The number of young children contracting the most common strains of potentially fatal pneumococcal disease has plummeted 97% since the universal vaccination against this bacterial disease began in 2005, with unvaccinated adults also reaping the benefits of widespread immunisation of infants.
Pneumococcal disease, caused by infection with the bacteria Streptococcus pneumoniae and spread through respiratory droplets, can lead to pneumonia or meningitis, an infection of the membranes around the brain and spinal cord.
It most commonly affects children under the age of two and the elderly, and those who go on to develop meningitis are at risk of permanent brain damage or death.
A new paper, published by Australian Prescriber, said that since a program of universal pneumococcal vaccination for under two-year-olds was introduced in 2005, severe infection (referred to as 'invasive' pneumococcal disease) caused by the seven most common strains of pneumococci had plunged by 97%, from 60.9 per 100,000 to 2.1 per 100,000.
Overall, the rate of infection with any of the pneumococcal disease strains fell by 75% among non-indigenous children under two, from 78 per 100,000 in 2002–04 to 19.5 per 100,000 in 2007, the data showed.
"Substantial reductions in invasive disease were also observed in older children and adults, the age groups who did not receive the vaccine," the paper said.
Co-author of the paper, Dr Clayton Chiu from the National Centre for Immunisation Research and Surveillance of Vaccine Preventable Diseases, said the rapidly falling rates of toddlers contracting the disease had benefits for everyone.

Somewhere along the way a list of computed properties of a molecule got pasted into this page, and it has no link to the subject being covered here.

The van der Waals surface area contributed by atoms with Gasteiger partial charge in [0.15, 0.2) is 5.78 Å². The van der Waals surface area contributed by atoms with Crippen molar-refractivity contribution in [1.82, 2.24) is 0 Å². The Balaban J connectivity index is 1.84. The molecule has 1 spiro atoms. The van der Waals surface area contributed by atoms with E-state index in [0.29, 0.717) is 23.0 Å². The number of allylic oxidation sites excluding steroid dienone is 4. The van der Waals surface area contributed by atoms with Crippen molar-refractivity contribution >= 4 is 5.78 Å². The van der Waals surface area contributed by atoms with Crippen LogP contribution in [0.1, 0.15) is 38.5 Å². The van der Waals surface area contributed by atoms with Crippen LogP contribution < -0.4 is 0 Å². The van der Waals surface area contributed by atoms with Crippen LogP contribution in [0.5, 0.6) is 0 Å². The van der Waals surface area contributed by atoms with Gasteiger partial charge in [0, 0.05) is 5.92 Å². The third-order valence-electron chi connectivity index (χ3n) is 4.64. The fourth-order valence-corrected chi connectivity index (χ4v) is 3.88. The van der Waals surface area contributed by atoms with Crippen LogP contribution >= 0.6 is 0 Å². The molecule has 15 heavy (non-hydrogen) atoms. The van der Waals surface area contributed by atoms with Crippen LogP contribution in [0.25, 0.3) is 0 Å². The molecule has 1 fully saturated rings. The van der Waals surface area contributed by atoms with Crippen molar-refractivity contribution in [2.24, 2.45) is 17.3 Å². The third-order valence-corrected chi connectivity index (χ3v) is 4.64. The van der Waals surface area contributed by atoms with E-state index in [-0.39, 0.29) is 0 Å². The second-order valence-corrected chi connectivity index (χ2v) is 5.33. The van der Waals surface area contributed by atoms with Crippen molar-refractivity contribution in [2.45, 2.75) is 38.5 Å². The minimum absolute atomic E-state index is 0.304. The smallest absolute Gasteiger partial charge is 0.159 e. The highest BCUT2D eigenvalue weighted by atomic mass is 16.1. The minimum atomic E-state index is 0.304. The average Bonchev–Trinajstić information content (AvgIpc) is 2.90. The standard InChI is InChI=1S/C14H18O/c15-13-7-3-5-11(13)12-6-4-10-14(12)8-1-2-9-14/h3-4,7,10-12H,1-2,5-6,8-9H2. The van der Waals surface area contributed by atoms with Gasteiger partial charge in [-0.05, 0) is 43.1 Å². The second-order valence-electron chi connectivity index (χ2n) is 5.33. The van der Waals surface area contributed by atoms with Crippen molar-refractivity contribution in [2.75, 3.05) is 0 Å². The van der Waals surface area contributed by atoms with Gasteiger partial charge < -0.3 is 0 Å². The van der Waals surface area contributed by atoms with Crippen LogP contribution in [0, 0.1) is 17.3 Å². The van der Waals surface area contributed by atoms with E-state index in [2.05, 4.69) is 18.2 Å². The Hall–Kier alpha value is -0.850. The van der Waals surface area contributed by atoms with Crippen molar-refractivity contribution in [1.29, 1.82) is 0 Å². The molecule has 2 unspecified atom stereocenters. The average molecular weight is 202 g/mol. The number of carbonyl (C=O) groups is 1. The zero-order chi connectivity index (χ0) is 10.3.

"That's partly because of the herd immunity we get in the community. There's a second benefit of the program," he said.
Risks for Indigenous people
Dr Chiu said that Aboriginal people are at higher risk of developing pneumococcal diseases.
"We are seeing a gap of about three times higher rate of pneumococcal infection in indigenous children," he said.
"Immunisation rates are very good but it's partly because of the nature of the disease and how it's transmitted. There is work being done on trying to reduce that gap."
Non-indigenous people aged 65 and over, as well as indigenous people aged 50 and over, are also advised to get immunised against the disease.
"For younger adults with factors that increase their risk, like being a tobacco smoker or having lung disease, the vaccine is also recommended," he said.
The vaccination documentary Jabbed, screened on SBS last night, recounted the story of five-year-old Abigale Peterson, who died in her mother's arms en-route to hospital after contracting pneumococcal disease. She was immunised against other diseases but not against pneumococcal.
The documentary shed light on the science of vaccinations and those who oppose immunisation, but Dr Chiu said there was no evidence to suggest that there had been a recent decrease in pneumococcal vaccination rates in Australia.
David Isaacs, Professor of Pediatric Infectious Diseases at the University of Sydney, said the pneumococcal vaccine program had been "a great success story."
"Pneumococcal meningitis is a horrible, horrible condition and it's likely to leave your child brain damaged. When I was a medical student, there were no pneumococcal vaccines and we just hated seeing children with pneumococcal meningitis," said Professor Isaacs.
"This is a wonderful example of how vaccines really do work and the side effects are minimal."